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Suppose one has a recurrence relation, for example:

$$c_{n+2} = c_{n+1} + c_n$$ which is the Fibonacci sequence ($c_0 = 0, c_1 = 1$ ), and the task is to find an explicit formula for $c_n$ using generating functions.

Then one defines $$f(z) = \sum_{z = 0}^{\infty}c_n z^n$$ multiply both sides of the relation, and solve for $f(z)$, giving: $$f(z) = \frac{-z}{z^2 + z -1}$$ Where I'm having trouble is the following: Since $f(z)$ is defined by the power series given above, $c_n = \frac{1}{n!}\frac{d^nf}{dz^n}|_{z=0}$. But alternately, my lecturer said that it can be given by: $$c_n = \frac{1}{2\pi i}\oint \frac{dz}{z^{n+1}}f(z)$$ which can then be evaluated easily with the Residue Theorem, and so on.

However, why is this so (i.e. why is $c_n = \frac{1}{2\pi i}\oint \frac{dz}{z^{n+1}}f(z)$)? In other words, how does this extract the $c_n$ from the series?

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  • $\begingroup$ $c_n = \frac{1}{2\pi i}\oint \frac{dz}{z^{n+1}}f(z)$ is en.wikipedia.org/wiki/Cauchy%27s_integral_formula – You tagged the question with [cauchy-integral-formula], so apparently you know about it. Are you asking why this formula holds, or how it can be applied here? $\endgroup$ – Martin R Feb 22 '18 at 7:56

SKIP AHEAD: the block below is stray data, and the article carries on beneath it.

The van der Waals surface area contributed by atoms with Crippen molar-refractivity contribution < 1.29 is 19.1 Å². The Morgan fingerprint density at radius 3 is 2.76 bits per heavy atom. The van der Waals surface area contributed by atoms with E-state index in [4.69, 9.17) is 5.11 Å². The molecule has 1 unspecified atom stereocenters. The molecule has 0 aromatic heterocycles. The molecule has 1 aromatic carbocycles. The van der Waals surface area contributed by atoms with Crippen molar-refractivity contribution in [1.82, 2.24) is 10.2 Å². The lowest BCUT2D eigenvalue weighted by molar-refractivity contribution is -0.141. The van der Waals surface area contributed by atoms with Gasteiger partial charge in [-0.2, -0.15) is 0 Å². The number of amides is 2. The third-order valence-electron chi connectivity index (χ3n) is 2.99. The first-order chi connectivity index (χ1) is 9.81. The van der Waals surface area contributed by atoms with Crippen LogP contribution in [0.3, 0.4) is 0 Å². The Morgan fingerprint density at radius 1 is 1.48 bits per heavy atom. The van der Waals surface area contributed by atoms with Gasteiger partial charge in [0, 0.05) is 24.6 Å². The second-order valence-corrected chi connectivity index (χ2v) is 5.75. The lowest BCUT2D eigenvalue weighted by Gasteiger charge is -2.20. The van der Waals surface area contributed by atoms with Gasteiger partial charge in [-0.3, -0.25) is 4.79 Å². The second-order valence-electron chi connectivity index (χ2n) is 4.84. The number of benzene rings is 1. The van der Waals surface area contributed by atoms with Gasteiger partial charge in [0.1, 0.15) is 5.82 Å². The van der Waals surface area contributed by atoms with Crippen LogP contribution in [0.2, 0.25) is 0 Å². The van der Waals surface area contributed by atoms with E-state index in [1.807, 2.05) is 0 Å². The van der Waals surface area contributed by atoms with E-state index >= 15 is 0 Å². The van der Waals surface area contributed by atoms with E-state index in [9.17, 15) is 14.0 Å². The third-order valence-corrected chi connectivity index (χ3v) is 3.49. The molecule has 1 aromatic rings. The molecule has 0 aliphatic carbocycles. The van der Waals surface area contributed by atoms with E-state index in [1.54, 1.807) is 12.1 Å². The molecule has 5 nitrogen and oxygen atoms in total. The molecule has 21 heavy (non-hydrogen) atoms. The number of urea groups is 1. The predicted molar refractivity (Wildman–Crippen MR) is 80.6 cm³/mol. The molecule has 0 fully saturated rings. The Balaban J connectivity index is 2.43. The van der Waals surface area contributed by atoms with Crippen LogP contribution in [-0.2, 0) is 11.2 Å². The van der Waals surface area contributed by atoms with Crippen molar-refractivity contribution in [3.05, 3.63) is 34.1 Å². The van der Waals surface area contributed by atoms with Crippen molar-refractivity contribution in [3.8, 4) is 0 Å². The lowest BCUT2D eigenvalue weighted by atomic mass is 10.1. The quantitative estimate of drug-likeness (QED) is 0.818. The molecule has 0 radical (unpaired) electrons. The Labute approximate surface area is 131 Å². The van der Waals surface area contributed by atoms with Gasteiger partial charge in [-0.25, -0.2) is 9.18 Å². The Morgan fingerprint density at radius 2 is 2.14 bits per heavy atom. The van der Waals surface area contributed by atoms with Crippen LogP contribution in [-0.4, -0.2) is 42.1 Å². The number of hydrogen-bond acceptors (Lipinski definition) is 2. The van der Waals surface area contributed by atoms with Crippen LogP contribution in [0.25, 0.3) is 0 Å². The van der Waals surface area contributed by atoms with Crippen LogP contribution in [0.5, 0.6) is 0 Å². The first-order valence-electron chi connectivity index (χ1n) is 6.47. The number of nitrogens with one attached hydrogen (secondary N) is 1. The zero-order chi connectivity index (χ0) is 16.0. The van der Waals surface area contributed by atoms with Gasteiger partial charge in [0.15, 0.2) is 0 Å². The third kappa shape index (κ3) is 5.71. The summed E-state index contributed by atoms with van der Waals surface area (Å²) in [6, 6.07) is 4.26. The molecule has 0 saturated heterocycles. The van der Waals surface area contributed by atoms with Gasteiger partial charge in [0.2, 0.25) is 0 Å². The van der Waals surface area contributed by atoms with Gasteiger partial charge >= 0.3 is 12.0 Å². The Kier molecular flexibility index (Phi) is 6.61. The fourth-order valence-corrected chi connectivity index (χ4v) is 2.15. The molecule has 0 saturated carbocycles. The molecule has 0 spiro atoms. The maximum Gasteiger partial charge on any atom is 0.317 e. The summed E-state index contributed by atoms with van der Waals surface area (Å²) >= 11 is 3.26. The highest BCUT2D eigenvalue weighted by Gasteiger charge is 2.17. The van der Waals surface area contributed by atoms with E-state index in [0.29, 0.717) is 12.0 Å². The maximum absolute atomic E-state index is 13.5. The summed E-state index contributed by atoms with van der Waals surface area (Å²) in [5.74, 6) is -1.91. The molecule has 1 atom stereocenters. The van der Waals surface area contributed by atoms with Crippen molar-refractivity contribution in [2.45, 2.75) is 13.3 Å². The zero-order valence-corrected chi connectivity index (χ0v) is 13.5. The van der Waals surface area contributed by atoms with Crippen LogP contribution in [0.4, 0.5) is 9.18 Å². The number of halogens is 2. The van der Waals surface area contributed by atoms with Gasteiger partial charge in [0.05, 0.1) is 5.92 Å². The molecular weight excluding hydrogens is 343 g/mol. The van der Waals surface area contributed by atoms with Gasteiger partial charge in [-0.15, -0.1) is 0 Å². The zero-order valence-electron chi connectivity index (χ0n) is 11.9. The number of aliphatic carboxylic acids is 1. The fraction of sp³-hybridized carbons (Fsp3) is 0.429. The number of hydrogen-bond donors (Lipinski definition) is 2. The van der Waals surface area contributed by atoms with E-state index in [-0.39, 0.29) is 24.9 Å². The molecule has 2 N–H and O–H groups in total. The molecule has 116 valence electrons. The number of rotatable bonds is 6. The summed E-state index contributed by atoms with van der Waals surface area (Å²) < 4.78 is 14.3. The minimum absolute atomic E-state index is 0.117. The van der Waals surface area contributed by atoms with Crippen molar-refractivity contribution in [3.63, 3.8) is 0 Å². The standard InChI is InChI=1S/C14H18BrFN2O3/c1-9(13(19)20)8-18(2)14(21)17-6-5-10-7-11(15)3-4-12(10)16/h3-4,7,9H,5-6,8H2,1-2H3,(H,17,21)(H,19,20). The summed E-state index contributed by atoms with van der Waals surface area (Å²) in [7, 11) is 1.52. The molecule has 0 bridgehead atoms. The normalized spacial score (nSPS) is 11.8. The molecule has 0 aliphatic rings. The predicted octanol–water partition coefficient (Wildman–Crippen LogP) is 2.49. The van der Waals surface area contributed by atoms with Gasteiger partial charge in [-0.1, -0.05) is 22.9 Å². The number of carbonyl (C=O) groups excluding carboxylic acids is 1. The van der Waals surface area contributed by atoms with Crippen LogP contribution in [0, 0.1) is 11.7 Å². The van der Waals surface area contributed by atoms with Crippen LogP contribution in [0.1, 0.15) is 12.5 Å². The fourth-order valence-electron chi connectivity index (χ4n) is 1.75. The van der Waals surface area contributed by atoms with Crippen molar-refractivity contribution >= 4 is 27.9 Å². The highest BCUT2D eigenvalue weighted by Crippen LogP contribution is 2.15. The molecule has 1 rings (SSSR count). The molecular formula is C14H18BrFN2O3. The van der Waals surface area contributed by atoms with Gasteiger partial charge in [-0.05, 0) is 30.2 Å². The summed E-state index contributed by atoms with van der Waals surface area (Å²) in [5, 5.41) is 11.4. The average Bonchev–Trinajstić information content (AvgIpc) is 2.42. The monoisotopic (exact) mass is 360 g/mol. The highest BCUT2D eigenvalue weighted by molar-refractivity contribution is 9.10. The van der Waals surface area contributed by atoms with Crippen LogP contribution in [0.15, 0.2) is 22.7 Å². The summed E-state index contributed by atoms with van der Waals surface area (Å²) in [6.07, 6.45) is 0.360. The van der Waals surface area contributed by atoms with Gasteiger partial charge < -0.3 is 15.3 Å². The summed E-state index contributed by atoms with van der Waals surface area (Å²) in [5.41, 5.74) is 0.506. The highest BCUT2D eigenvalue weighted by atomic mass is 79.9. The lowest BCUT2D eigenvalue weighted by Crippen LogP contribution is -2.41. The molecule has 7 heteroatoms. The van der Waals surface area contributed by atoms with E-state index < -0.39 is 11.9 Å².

• $\begingroup$ How it can be applied here, but I don't fully understand why it holds, either. Any help on either count would be greatly appreciated. $\endgroup$ – Shreyas B. Feb 22 '18 at 8:00
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Both your formulas for $c_n$ are correct, but they are of not much help in obtaining the $c_n$ numerically. Instead find the roots of the denominator of $f(z)$ and decompose $f(z)$ into partial fractions. These can then be expanded into geometric series in terms of powers of $z$.

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